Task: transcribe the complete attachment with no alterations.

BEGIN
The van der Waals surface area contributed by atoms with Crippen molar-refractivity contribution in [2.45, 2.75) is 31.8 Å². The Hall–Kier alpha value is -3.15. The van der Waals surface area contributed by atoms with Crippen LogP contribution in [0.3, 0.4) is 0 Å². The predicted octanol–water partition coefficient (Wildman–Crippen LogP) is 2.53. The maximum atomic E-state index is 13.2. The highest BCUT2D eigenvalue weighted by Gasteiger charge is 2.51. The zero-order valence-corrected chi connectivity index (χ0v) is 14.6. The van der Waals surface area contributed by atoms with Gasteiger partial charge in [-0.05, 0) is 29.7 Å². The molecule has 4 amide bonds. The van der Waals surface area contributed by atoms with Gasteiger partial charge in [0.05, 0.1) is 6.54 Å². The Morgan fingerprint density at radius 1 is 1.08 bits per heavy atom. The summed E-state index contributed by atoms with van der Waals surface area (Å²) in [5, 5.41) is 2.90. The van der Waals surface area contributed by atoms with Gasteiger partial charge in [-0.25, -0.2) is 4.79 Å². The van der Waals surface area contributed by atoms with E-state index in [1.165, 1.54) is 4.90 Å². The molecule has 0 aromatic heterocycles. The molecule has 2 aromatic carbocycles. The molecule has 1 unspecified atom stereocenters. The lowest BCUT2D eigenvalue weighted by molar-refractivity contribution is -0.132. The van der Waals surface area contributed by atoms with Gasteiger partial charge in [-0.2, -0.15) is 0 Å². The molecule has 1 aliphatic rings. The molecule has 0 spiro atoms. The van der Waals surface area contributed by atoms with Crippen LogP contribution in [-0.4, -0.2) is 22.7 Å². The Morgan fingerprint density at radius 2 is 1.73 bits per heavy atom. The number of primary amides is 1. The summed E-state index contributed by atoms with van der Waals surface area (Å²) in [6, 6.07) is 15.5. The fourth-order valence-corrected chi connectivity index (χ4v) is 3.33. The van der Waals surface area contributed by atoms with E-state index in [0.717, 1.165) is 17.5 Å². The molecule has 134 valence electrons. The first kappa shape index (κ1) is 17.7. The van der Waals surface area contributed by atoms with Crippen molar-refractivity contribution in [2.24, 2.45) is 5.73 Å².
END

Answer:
The van der Waals surface area contributed by atoms with Crippen molar-refractivity contribution in [2.45, 2.75) is 31.8 Å². The Hall–Kier alpha value is -3.15. The van der Waals surface area contributed by atoms with Crippen LogP contribution in [0.3, 0.4) is 0 Å². The predicted octanol–water partition coefficient (Wildman–Crippen LogP) is 2.53. The maximum atomic E-state index is 13.2. The highest BCUT2D eigenvalue weighted by Gasteiger charge is 2.51. The zero-order valence-corrected chi connectivity index (χ0v) is 14.6. The van der Waals surface area contributed by atoms with Gasteiger partial charge in [-0.05, 0) is 29.7 Å². The molecule has 4 amide bonds. The van der Waals surface area contributed by atoms with Gasteiger partial charge in [0.05, 0.1) is 6.54 Å². The Morgan fingerprint density at radius 1 is 1.08 bits per heavy atom. The summed E-state index contributed by atoms with van der Waals surface area (Å²) in [5, 5.41) is 2.90. The van der Waals surface area contributed by atoms with Gasteiger partial charge in [-0.25, -0.2) is 4.79 Å². The van der Waals surface area contributed by atoms with E-state index in [1.165, 1.54) is 4.90 Å². The molecule has 0 aromatic heterocycles. The molecule has 2 aromatic carbocycles. The molecule has 1 unspecified atom stereocenters. The lowest BCUT2D eigenvalue weighted by molar-refractivity contribution is -0.132. The van der Waals surface area contributed by atoms with Gasteiger partial charge in [-0.2, -0.15) is 0 Å². The molecule has 1 aliphatic rings. The molecule has 0 spiro atoms. The van der Waals surface area contributed by atoms with Crippen LogP contribution in [-0.4, -0.2) is 22.7 Å². The Morgan fingerprint density at radius 2 is 1.73 bits per heavy atom. The number of primary amides is 1. The summed E-state index contributed by atoms with van der Waals surface area (Å²) in [6, 6.07) is 15.5. The fourth-order valence-corrected chi connectivity index (χ4v) is 3.33. The van der Waals surface area contributed by atoms with E-state index in [0.717, 1.165) is 17.5 Å². The molecule has 134 valence electrons. The first kappa shape index (κ1) is 17.7. The van der Waals surface area contributed by atoms with Crippen molar-refractivity contribution in [2.24, 2.45) is 5.73 Å².